"I had the opportunity toperform an ESCMID observership at the Septic Surgery Department, Center for Musculoskeletal Surgery at Charité-University Medicine in Berlin.
As an orthopaedic surgeon, I had my goals of the Observership very clear. I am very aware of the devastating complications of a Periprosthetic and Periimplant infection. Especially in the country where I come from, Venezuela. For this reason, I was looking forward in a training with a specialist septic unit.
Since the first day of my arrival, Dr. Trampuz did a great job personalizing the Observership for me, according to my profile and my needs. Consequently, I had a great time and a wonderful experience. During this time, I improved my knowledge, learned new skills, and at the same time modified some of my therapeutic approaches. Moreover, understanding and enhancing the definition of biofilm is one of the cornerstones for a correct analysis of periprosthetic problems. For the first time, I had the awareness of taking into consideration the importance of the role of the Smalls Colony Variants and the concept of Low-Grade Infection associated with recurrent and persistent infections.
I also learn in an interesting way, their fundamental diagnostic tool. Simple, fast, economic, reliable, reproducible and with a great sensitivity and specificity. The cytology of the synovial fluid from the articular puncture quantifying the amount of leukocytes and percentage of granulocytes. At Charité, they have found a pragmatic way to standardize this procedure for improving their diagnostic and research studies, with a puncture kit.
Furthermore, I learned how to individualize the patients for selecting the best approach with an algorithm used by the team. Thus, schematizing the treatment helps you to take the best decision with evidence-based medicine and at the same time with greatest functional outcomes (e.g. deciding between one-stage, two-stage, three-stage procedures).
In addition, I had the opportunity to go to the Biofilm Research Center at Charité, where they discuss their latest outcomes and show their preliminary results weekly. After that, I saw at first hand the different diagnostic methods that they utilize: sonication, microcalorimetry and polymerase chain reaction. I discussed with the research team the details about their work. I have learned that the vortexing technique could be a great alternative to sonication, especially in institutions that don't have this technology, which may also improve the sensitivity of the diagnostic cultures.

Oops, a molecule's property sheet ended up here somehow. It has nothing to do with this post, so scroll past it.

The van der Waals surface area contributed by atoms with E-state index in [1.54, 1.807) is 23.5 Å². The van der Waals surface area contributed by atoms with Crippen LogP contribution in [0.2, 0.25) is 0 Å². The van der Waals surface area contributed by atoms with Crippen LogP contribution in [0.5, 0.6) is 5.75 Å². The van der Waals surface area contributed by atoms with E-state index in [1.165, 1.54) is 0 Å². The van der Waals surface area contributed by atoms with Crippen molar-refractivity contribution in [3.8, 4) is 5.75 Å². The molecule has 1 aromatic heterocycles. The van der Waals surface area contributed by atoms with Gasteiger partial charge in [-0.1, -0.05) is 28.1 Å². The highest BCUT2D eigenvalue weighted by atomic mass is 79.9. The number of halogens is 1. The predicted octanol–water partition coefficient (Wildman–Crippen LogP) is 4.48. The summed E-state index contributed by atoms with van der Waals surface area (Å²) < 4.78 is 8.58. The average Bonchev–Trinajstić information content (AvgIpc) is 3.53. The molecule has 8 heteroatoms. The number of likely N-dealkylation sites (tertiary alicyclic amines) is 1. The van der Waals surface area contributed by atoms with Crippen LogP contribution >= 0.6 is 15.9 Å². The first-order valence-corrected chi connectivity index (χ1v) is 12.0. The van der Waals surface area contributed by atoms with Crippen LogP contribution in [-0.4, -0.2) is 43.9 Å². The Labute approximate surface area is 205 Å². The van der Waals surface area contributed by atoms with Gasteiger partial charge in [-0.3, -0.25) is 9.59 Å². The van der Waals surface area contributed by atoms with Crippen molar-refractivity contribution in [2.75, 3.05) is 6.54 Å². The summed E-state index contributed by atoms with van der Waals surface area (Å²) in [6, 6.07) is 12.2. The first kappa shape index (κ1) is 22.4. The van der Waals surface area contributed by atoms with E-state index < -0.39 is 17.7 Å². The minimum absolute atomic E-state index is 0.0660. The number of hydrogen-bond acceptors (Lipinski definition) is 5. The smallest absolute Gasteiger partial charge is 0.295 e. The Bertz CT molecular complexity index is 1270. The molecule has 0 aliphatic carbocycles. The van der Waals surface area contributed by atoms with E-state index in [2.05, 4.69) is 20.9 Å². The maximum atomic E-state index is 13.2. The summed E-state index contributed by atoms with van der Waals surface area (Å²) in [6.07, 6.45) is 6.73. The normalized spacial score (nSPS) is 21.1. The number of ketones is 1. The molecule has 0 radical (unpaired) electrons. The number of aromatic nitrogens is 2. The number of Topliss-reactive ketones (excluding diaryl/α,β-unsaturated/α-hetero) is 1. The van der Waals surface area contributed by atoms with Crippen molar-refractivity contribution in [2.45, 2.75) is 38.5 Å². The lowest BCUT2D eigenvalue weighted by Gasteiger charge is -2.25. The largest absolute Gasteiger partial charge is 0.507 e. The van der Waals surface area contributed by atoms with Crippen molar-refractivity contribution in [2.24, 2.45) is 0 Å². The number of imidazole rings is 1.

Additionally, I was lucky enough to be invited to the Workshop on Prosthetic Joint Infection organized by the PRO-IMPLANT Foundation. This course was magnificent, I could finally understand all the critical concepts and absorb the therapeutic philosophy of the group in a compact way.
From this moment, I will make several changes in my clinical practice. I hope to use the new skills learned during my upcoming years of further training and I wish to motivate people to be more informed on this topic.
I would like to thank enormously Dr. Trampuz, his team, and the ESCMID. I really had an incredible experience and felt supported at all times. They always helped me with my questions and constantly had good explanations for my inquiries. I really felt part of the team during this month. This observership is highly recommended for anyone who wants up-to-date information about Implants Infections. It is intended for different specialties with different points of views: medical students, residents, orthopaedic surgeons, infectious diseases specialists, microbiologist and biologists."
Dr. Jean Michel Hovsepian, Caracas University Hospital, Caracas, Venezuela